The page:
Cairo International Film Festival (CIFF) President Mohamed Hefzy announced that the 41st edition, opening in November, will host the world premiere of 20 feature films and seven short films, making it the first in the history of the festival to boast so many pieces. With the figures to likely increase, so too is the festival’s international standing as a platform for new voices in cinema, Hefzy added.
Hefzy reiterated his commitment to making progress in the international stage, using the CIFF as a tool for Egyptian cinephiles to discover otherwise unknown great films and to support Arab cinema.
CIFF’s delegated artistic director Ahmed Shawky insisted that an event of CIFF’s size and significance cannot remain a “festival of festivals,” screening only films that are already known, but needs to present new titles to the world. That is why the programming team sought to obtain as many quality premieres as possible to stand out among the 150 films being screened, most of which are having their MENA region premiere in Cairo.
The world and international premieres in the 41st CIFF are distributed among the festival programme, with the International Competition including three world premieres: Zavera by Andrei Gruzsniczki from Romania, The Borders by David David from Colombia, and Between Heaven and Earth by Najwa Najjar, a Palestinian-Jordanian co-production. The International Competition also includes two international premieres: The Fourth Wall by Zhang Chong and Zhang BO from China and The Friendly Man by Iberê Carvalho from Brazil.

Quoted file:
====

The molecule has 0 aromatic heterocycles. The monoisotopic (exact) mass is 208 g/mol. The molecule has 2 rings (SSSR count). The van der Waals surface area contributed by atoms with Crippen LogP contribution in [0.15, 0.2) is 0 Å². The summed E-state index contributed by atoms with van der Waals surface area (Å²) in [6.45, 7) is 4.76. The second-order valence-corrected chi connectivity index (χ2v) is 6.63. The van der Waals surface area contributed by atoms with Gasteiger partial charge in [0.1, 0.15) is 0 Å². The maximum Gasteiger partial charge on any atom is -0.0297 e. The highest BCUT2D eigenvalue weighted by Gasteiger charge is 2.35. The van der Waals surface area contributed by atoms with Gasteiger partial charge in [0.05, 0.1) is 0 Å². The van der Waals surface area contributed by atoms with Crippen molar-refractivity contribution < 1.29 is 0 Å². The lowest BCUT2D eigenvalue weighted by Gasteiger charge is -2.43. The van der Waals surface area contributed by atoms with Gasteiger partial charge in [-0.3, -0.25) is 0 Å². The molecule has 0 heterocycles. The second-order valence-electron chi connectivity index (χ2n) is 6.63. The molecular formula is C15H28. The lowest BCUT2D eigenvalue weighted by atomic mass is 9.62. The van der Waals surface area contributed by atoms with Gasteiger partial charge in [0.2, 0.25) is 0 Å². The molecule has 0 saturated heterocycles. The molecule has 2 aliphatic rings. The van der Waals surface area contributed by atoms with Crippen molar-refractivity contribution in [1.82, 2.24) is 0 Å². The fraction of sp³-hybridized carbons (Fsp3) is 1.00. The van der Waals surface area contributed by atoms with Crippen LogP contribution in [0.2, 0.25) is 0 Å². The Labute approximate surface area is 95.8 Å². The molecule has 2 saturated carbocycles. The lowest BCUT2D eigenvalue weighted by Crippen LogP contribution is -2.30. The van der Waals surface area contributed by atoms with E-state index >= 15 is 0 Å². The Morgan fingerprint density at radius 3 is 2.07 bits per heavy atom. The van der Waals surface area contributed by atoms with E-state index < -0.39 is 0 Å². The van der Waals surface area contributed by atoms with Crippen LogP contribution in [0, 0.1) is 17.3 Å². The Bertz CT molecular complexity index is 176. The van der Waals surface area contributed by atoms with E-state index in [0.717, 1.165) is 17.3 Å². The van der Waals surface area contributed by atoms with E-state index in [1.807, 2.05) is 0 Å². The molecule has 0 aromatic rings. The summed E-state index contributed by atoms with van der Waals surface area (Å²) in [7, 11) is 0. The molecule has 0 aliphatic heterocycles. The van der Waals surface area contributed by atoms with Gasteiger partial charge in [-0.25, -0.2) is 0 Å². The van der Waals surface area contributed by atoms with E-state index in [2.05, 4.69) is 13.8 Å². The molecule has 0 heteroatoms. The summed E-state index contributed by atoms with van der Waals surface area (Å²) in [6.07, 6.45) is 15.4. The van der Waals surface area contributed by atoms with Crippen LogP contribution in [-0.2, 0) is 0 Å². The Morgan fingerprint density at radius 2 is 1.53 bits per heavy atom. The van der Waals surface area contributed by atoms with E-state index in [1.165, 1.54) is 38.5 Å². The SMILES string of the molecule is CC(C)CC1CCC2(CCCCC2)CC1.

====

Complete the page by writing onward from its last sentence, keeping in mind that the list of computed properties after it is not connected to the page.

There are three world premieres in the Horizons of Arab Cinema competition: Beirut Terminus by Ellie Kamal, a Lebanese-UAE co-production, For The Cause by Hassan Benjelloun from Morocco, and The Women in Block J by Mohamed Nadif, also from Morocco. There is also one international premiere, On the Crossbar by Sami Tlili, a Tunisia-France co-production.
The International Critics’ Week competition features the international premiere of Before It’s Too Late by Majdi Lakhdar, a Tunisia-France co-production, while the International Panorama includes five world premieres: Gasman by Ame Körne from Germany, Mosh by Juan Antonio Bisonó from the Dominican Republic, Porcelain by Jenneke Boeijink, a Netherlands-Italy-Belgium co-production, Yib Roots by Ozan Mermer, a Mexican-German co-production, and Unlocking Doors of Cinema: Mohamed Malas by Nezar Andary, a Lebanese-UAE co-production.
The International Panorama also features five international premieres: The Shape of the Hours by Paula de Luque from Argentina, Mozart Recycled by Victoria Piczman and Britta Schoening from Germany, The Hypocrites by Carlos Ignacio Trioni from Argentina, The Pencil by Natalya Nazarova from Russia, and Us Among the Stones by Dictynna Hood from the UK.
Finally, in the Cinema of Tomorrow competition, there are five international premieres: A Tune of None at Noon by Carols Adriano from Brazil, Castaway by Simon Koudela from the Czech Republic, Home Far Away by Dimitar Kutmanov from Bulgaria, Gusts of Wild Life by Jorge Cantos from Spain, and My Dead Father: A Comedy by Roberto Porta from Argentina. There are also two world premieres, Amin by Ahmed Abuelfadl from Egypt and Here is Not There by Nelson Yeo from Singapore.